Director Alex Gibney discusses music, adapting the book that inspired the film and some of the surprises and challenges that came with breaking the first (and second) rule of filmmaking.
What led you to make this film?
I read the book: The Smartest Guys in the Room by Bethany McLean and Peter Elkind. It convinced me that the story was not about numbers; it was about people. I knew that the Enron story contained powerful themes. But for it to be a movie, it had to contain powerful human stories as well.
How do you approach translating a story like ENRON from page to screen?
Initially, I stayed very close to the book and wrote a treatment based on it. I also talked extensively with Peter and Bethany. Then I went out into the field and started shooting. Inevitably, I learned things in the shooting that I didn’t expect so the treatment began to change. I discovered things that Peter and Bethany didn’t have access to—like the actual audiotapes of the Enron traders. As a result of those tapes (we collected close to 100 hours of them) I was motivated to make the California section for the film much larger proportionately than it was in Peter and Bethany’s book. At some point, the film assumes its own character; it must go its own way. But I would always refer back to the book for background or insight into key characters.
The film’s soundtrack communicates a lot about the characters and the unfolding drama. Did you have music in mind from the beginning, or how did that come together?
I had music in mind from the beginning. It was supposed to be a kind of toe-tapping Greek chorus, commenting on the action. It was also a way of putting a bit of myself in the movie. The music often stood for me, and my point of view.
For example, I picked Billie Holiday’s “God Bless the Child” for the song the executive might have heard on the radio just before committing suicide. It’s the kind of song that one might hear in the early morning hours. More important, it’s all about how the rich and powerful crush the weak—but it’s sung in a beautifully haunting voice.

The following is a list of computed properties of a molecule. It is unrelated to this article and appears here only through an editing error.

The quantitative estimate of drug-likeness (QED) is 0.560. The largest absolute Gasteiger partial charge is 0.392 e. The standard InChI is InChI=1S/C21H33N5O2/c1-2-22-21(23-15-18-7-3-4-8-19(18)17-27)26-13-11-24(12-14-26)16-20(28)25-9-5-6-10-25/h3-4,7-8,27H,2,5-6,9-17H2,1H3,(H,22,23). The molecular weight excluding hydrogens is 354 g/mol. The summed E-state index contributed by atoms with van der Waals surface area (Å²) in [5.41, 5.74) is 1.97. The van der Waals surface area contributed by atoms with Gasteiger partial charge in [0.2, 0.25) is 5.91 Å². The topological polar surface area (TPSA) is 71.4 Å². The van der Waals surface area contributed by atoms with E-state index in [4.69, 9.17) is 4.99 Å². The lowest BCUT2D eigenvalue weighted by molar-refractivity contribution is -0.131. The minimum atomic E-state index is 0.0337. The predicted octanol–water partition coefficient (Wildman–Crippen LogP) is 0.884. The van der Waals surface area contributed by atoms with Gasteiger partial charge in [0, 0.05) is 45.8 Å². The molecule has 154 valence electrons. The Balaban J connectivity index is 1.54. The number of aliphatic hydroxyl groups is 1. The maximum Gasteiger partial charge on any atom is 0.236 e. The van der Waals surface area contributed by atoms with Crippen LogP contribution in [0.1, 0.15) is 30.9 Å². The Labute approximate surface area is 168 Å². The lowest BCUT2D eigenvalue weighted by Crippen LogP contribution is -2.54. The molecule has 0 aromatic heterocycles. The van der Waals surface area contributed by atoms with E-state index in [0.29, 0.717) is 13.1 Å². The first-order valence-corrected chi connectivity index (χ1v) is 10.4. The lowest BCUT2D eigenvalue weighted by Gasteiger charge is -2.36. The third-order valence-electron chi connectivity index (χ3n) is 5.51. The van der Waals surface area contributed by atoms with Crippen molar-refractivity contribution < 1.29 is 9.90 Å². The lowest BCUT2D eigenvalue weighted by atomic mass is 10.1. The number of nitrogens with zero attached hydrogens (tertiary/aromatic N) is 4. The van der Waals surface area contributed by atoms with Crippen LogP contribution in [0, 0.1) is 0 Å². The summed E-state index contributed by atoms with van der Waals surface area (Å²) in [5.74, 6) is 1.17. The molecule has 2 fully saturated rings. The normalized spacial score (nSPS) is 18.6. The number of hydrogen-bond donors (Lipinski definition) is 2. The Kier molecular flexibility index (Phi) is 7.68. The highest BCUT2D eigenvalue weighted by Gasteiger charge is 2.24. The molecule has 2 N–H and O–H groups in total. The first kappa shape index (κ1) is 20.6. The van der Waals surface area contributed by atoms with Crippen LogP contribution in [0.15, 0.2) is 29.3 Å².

Sometimes, it also stood for the point of view of certain characters. For example, the music in the California section could have been very sad, considering the human and financial cost of Enron’s predatory behavior. But Alison (producer/editor) and I felt it would be better for the music to have an up-tempo, angry and slightly sarcastic feel—like frat boy music—so that it puts you in the video-game mindset of the traders. (Oingo Boingo’s “Capitalism” works perfectly for this.)
I listened to all sorts of songs when I started. I wanted a theme song for each one of the key characters.
The musicians were very kind. Tom Waits and his wife/collaborator Kathleen Brennan also suggested a song that we ended up using in the credit sequence: “God’s Away on Business.”
What were some of the greatest challenges you faced in making this film?
I broke Rule #1 of the filmmaker’s handbook: never make a film about accounting. I also broke Rule #2: never make a film if no one wants to talk to you on camera. That was the biggest challenge. Because of all the legal cases (civil and criminal), no one’s lawyers wanted their clients to talk to me. Yet, in the end, I was able to get some to talk.
Did anyone you interviewed surprise you with what they said?
Colin Whitehead, the Enron trader. He was very candid about his own behavior.
Did your opinion of any people or events in the Enron scandal change at all as a result of making the film?
I became somewhat sympathetic about some aspects of some of the people from Enron—even some of the higher-ups. I don’t think they started out running a scam; they fell into it, incrementally.
Sometimes great scenes have to hit the cutting room floor. What material was the most difficult to edit out of ENRON?